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  2. We recently butchered our first 100% grass fed steer and I want to render the fat. We did all the work ourselves (well, all the people helping had never done this) so I think we lost a good amount of fat, but I sitll have what appears to be quite a bit. If I remember, I'll come back and share how much I got. I'm thinking we'll use ours for soap making for a few reasons, but I might be able to use some for cooking too. After it's in the jars, does it need to be kept cool or maybe even frozen?

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    1. It's awesome that you butchered the steer yourself! I think that experience was probably worth losing a bit of fat. :0) My FIL was a butcher. We were talking about how he could teach us so much about this stuff if he were still alive. But, I guess we'll have to wait until we get moved out into the country before we start figuring out that aspect on our own. I'd love to know how you like the soap made with tallow, as I've never done that. I keep my tallow in the extra fridge in our garage. It would probably be ok let out, though, because I put the lids on it while it was still hot, so it created a seal. I figure since I have the availability to keep it cool, it might be an extra safe precaution. I don't think freezing it would be necessary, but if you're going to do that - just make sure you leave plenty of room for expansion when it freezes. Good luck to you!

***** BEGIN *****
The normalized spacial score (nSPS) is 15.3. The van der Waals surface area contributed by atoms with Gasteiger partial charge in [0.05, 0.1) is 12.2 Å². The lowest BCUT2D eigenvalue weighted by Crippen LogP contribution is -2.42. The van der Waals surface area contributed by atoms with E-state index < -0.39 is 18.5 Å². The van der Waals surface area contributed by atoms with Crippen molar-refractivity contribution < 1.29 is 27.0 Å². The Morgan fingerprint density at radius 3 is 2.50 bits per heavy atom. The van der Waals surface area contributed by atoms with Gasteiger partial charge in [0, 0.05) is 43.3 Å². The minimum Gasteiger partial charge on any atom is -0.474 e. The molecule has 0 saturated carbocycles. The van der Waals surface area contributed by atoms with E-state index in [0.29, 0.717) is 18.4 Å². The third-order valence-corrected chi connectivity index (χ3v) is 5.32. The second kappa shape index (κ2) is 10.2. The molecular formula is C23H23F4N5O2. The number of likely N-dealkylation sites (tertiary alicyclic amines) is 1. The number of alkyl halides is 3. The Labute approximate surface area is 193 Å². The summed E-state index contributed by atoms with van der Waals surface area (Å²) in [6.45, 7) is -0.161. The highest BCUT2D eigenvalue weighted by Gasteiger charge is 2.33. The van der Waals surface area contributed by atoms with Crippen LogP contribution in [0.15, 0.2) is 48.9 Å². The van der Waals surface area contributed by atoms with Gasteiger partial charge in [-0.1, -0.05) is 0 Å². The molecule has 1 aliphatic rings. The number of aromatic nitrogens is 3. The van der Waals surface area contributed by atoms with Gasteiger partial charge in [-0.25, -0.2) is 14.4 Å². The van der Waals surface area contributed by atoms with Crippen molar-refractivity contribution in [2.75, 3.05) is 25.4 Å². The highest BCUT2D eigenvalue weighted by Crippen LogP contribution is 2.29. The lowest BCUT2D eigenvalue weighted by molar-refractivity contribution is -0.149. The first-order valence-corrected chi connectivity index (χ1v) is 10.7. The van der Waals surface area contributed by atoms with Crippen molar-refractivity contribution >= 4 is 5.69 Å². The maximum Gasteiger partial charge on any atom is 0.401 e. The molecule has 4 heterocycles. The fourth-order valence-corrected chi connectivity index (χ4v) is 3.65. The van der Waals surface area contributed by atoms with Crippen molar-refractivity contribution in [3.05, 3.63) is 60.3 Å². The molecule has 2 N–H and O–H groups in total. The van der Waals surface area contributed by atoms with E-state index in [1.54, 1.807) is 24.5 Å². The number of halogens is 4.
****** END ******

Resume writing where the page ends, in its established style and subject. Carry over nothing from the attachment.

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  3. Thanks for your great post! I'll be featuring you this week :)

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  4. I just rendered tallow for the first time, too! I loved cooking with it, and we made ours from scraps, so it was free!

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  5. Thanks for linking your great post to FAT TUESDAY. This was very interesting! Hope to see you next week!

    Be sure to visit RealFoodForager.com on Sunday for Sunday Snippets – your post from Fat Tuesday may be featured there!
    http://realfoodforager.com/fat-tuesday-february-7-2012/